Normally we think of mindfulness as a peaceful experience. But there is an unbearably painful side to this practice of waking up. For me, this happens when a story from the news comes to life and pierces my heart like an arrow. The other day I heard details of the rape and murder of a young girl. Now, it haunts me, a gnawing background pain that suddenly flashes in the middle of the night, a sharp stabbing sensation. The pain is so intense I can feel myself trying to shut it down, to go numb. But simultaneously I feel a mother’s need to bear witness, to stay present, even though the events are unfolding only in my mind. In my mind I witness this helpless child, the traumatized parents, the deranged couple who committed this incomprehensible crime. I hear my teacher’s words: waking up to our lives isn’t about staying comfortable. I know I’m addicted to turning away from pain. But at the same time, waking up isn’t about torturing ourselves. Allow the pain just be there like a burning coal in the middle of my heart.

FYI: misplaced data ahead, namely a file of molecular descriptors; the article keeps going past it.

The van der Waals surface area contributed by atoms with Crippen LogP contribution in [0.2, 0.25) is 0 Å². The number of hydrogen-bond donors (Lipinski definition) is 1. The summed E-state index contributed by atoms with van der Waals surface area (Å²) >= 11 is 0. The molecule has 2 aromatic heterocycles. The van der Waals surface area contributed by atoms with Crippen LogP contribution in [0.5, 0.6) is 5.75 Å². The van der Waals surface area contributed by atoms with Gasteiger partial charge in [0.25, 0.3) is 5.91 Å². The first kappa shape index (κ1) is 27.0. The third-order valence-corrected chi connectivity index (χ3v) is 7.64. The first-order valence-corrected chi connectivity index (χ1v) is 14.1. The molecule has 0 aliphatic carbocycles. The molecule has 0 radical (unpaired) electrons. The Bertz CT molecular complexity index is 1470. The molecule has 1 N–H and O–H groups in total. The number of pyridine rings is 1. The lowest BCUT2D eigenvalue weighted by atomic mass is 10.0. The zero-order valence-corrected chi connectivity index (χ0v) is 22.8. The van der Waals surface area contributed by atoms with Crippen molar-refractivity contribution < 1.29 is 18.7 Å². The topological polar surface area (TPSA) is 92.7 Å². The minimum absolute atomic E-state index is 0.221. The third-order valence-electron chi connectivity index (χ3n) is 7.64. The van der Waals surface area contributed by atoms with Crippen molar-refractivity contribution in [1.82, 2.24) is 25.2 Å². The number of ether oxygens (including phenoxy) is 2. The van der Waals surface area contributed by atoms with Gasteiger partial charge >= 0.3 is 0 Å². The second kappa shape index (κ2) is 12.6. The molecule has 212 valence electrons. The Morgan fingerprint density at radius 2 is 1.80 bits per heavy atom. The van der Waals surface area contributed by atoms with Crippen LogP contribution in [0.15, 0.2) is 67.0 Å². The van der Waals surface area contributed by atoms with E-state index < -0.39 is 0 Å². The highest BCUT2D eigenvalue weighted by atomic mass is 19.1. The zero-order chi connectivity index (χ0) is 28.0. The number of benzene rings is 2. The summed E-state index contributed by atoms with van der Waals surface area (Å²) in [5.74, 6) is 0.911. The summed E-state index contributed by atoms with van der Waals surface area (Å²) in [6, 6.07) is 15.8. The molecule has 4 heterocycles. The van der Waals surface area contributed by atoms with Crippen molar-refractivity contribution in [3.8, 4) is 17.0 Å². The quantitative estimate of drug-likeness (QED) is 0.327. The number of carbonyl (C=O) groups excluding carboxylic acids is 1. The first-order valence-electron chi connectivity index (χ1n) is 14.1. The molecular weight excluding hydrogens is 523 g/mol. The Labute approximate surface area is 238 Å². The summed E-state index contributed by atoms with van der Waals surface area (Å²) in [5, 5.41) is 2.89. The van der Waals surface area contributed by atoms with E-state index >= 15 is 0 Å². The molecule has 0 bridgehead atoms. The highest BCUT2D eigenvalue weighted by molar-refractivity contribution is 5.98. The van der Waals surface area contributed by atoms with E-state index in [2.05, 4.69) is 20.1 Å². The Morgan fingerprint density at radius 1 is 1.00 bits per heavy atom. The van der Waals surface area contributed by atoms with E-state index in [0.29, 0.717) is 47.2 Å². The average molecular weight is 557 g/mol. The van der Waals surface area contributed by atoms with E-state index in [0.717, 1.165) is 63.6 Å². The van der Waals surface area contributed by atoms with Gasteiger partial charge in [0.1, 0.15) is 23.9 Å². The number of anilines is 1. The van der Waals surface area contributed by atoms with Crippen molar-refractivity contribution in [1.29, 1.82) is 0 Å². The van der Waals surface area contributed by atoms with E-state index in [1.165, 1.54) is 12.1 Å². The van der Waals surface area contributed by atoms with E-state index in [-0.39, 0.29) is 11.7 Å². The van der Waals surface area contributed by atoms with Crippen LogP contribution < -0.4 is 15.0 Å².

Holding steady, other imaginings arise. I see myself scooping up this child, embracing her, protecting her. I restrain those drug-crazed attackers, holding them until they come to their senses. I envision the parents, and all bereaved parents, being comforted and at peace. Waking up from this fantasy, overwhelmed by helplessness, I remember the mantra, or prayer, of Avaloketeshvara, the compassionate buddha, who symbolizes wakefulness. It is said that this buddha sees clearly and weeps a million tears, making the vow to liberate all beings from suffering. At this moment, all I need is enough support to keep my heart open one minute longer. Making the wish– the promise–to break the chain of violence in this world is the only way I can do this. Where do I begin? Poised here on this razor blade of nowness, I trust in the power of bearing witness. Not closing my eyes and heart is all I can do. At least for this moment.